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Eco-Epidemiology and Treatment of Babesiosis in Cervids

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dc.contributor.advisor Bienzle, Dorothee
dc.contributor.advisor Nemeth, Nicole
dc.contributor.author Milnes, Ellie L.
dc.date.accessioned 2018-09-05T20:38:07Z
dc.date.available 2018-09-05T20:38:07Z
dc.date.copyright 2018-09
dc.date.created 2018-07-25
dc.date.issued 2018-09-05
dc.identifier.uri http://hdl.handle.net/10214/14265
dc.description.abstract Babesia odocoilei, a protozoan hemoparasite of white-tailed deer (Odocoileus virginianus) transmitted by Ixodes scapularis ticks, is an increasingly recognized cause of disease in cervids in North America. Following an outbreak of babesiosis in reindeer (Rangifer tarandus tarandus) and wapiti (Cervus canadensis) at the Toronto Zoo in Ontario, Canada, we utilized a prospective postmortem survey to investigate the prevalence of B. odocoilei in wild, farmed, and zoo cervids in Ontario (n=270; 2016-2018) by polymerase chain reaction (PCR) and sequencing of spleen sample extracts. Babesia odocoilei was identified in 1.4% (2/142) of farmed red deer (Cervus elaphus), 4.4% (3/68) of wild white-tailed deer, and 3.4% (1/29) of captive wapiti. Wild white-tailed deer are the candidate wildlife reservoir for B. odocoilei in Ontario. Additionally, we designed a study to investigate the hypothesis that birds can disperse B. odocoilei-infected ticks along migratory flyways. Birds (n = 1,102) were captured during spring migration; the prevalence of I. scapularis infestation was 3.2% in 2016 and 6.7% in 2017, and 0.2% of birds carried one or more I. scapularis ticks that tested PCR-positive for B. odocoilei. Blanket dragging for questing ticks in southern Ontario revealed a minimum infection prevalence for B. odocoilei of up to 4.1% in ticks found in environments used by wild cervids. Babesia odocoilei can cause acute hemolytic crisis in susceptible cervids, thus evidence-based drug treatment protocols are needed to manage the disease. A single intramuscular injection of the anti-protozoal drug imidocarb dipropionate at 3.0 mg/kg may be useful for treatment of cervid babesiosis. To investigate this claim, a pharmacokinetic study of imidocarb was performed in 10 white-tailed deer. Plasma concentrations of imidocarb were determined using high-performance liquid chromatography. The disposition of plasma imidocarb was best characterised by a two-compartment open model, with rapid distribution and slow elimination. The mean  SD maximal imidocarb concentration was 824.92  1.55 ng/mL at 36.47  1.38 minutes post injection. Plasma imidocarb concentrations were comparable to those effective for the treatment of babesiosis in domestic cattle. Clinical efficacy studies are needed to confirm the appropriate dosage regimen in cervids. en_US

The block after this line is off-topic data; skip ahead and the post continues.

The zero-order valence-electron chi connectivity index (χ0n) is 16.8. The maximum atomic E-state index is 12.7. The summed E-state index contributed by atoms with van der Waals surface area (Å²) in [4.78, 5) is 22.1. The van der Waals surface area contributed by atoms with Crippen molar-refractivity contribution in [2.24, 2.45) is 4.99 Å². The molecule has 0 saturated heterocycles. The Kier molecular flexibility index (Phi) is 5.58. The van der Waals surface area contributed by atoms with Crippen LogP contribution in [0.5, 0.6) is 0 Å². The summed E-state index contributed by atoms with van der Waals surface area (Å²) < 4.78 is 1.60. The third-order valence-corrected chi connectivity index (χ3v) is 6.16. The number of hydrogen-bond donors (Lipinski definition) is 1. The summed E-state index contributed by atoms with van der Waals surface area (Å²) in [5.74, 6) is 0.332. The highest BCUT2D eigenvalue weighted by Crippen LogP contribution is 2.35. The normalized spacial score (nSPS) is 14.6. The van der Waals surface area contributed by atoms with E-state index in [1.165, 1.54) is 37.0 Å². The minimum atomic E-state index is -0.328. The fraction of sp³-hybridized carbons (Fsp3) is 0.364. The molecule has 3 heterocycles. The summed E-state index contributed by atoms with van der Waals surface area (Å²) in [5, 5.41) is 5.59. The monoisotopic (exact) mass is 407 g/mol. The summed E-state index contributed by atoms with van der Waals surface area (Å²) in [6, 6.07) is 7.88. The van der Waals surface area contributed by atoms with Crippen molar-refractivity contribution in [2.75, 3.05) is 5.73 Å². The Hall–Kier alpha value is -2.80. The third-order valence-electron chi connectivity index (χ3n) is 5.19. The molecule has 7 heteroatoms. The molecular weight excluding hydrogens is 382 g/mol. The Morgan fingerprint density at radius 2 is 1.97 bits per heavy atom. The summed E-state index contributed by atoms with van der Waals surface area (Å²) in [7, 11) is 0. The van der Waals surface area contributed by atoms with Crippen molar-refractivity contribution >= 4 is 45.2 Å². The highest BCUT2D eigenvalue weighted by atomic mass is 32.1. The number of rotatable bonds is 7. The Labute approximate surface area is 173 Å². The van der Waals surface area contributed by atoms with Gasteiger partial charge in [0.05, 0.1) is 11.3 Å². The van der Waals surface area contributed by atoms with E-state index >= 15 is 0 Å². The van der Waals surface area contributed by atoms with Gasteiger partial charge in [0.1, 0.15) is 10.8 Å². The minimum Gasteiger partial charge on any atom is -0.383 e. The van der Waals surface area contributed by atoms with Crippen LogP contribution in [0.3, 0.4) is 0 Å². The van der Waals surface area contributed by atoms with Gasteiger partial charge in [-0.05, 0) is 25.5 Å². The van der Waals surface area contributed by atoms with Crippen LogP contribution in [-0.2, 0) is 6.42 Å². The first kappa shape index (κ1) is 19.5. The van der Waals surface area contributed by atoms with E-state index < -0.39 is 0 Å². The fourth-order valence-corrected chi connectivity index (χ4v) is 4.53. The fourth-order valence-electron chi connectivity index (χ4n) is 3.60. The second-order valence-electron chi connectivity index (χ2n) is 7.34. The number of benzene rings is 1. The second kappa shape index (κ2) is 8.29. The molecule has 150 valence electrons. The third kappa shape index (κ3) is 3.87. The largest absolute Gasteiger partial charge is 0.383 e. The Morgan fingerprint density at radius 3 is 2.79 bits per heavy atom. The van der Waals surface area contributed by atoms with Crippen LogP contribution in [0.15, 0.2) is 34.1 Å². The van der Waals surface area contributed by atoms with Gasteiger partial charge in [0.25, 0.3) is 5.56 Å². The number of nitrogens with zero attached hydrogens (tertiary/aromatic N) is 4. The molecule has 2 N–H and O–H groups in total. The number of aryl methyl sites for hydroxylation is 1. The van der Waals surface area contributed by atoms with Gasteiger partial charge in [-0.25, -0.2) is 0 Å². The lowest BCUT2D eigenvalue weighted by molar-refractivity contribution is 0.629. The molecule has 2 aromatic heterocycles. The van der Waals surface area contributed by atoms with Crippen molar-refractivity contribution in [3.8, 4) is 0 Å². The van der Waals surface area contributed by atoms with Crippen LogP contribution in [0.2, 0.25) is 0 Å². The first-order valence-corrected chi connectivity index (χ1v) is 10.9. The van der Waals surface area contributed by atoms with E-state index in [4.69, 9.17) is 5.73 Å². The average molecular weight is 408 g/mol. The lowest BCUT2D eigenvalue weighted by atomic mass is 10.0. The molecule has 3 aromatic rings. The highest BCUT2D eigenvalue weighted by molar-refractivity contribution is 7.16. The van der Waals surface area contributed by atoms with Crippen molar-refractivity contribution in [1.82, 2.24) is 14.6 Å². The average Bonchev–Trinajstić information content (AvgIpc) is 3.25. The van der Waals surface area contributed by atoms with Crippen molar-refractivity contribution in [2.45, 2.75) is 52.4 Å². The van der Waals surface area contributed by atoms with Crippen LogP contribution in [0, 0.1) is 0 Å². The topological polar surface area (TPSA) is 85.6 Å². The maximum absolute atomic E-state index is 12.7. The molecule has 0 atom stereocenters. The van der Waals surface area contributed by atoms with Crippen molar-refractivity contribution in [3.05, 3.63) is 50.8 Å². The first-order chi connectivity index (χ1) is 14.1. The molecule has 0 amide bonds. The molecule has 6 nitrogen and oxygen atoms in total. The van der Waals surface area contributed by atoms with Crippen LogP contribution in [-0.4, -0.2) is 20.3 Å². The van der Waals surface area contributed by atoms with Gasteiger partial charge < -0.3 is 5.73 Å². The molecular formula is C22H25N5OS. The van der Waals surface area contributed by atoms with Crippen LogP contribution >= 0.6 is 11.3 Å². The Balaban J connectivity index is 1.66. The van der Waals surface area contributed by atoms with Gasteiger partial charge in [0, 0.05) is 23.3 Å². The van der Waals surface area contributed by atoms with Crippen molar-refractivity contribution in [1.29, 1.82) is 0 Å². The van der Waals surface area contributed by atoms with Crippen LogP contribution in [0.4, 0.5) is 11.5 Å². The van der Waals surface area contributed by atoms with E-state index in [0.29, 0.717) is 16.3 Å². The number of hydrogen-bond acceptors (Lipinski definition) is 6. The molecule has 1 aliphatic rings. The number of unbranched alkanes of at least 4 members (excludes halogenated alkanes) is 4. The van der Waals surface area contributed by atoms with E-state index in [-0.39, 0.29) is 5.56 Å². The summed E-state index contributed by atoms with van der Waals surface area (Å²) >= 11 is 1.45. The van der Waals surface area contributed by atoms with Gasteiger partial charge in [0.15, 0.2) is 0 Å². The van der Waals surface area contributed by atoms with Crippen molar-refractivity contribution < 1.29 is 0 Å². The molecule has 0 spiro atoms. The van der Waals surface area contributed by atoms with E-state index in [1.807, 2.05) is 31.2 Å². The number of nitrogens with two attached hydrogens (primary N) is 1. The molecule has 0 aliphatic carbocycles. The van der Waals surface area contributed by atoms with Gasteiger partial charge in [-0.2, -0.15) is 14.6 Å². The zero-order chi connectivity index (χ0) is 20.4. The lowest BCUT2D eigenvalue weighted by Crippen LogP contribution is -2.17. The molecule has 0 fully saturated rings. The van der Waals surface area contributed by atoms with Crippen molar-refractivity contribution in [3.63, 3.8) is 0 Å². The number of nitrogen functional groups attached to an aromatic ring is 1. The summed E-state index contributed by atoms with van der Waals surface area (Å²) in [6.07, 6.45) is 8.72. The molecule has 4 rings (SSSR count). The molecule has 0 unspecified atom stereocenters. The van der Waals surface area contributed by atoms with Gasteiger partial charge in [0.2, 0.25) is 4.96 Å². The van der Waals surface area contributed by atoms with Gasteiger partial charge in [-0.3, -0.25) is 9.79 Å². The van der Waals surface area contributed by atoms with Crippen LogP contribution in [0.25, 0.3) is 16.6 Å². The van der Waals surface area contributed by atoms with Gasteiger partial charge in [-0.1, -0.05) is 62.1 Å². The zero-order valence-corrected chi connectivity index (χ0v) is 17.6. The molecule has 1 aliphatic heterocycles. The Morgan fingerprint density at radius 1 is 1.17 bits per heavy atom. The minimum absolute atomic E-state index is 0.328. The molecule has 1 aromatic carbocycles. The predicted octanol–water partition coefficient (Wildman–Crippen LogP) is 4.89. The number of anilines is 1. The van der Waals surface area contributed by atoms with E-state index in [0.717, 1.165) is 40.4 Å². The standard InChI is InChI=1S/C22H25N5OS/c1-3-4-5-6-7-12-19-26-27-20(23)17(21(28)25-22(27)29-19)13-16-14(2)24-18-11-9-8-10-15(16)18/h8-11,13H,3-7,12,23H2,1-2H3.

dc.description.sponsorship This work was generously supported by the American Association of Zoo Veterinarians Wild Animal Health Fund; the British Veterinary Zoological Society Zebra Foundation Scholarship; the Toronto Zoological Foundation; the Natural Sciences and Engineering Research Council of Canada; the Wilson Ornithological Society Research Grant; and the Canadian Foundation for Innovation. My DVSc stipend was provided by the Toronto Zoological Foundation. en_US
dc.language.iso en en_US
dc.subject zoological medicine en_US
dc.subject cervids en_US
dc.subject deer en_US
dc.subject babesia en_US
dc.subject babesia odocoilei en_US
dc.subject ticks en_US
dc.subject tick-borne disease en_US
dc.subject Ixodes scapularis en_US
dc.subject babesiosis en_US
dc.subject imidocarb en_US
dc.subject pharmacokinetics en_US
dc.subject eco-epidemiology en_US
dc.subject parasitology en_US
dc.subject reindeer en_US
dc.subject wapiti en_US
dc.subject white-tailed deer en_US
dc.title Eco-Epidemiology and Treatment of Babesiosis in Cervids en_US
dc.type Thesis en_US
dc.degree.programme Veterinary Science en_US
dc.degree.name Doctor of Veterinary Science en_US
dc.degree.department Department of Pathobiology en_US
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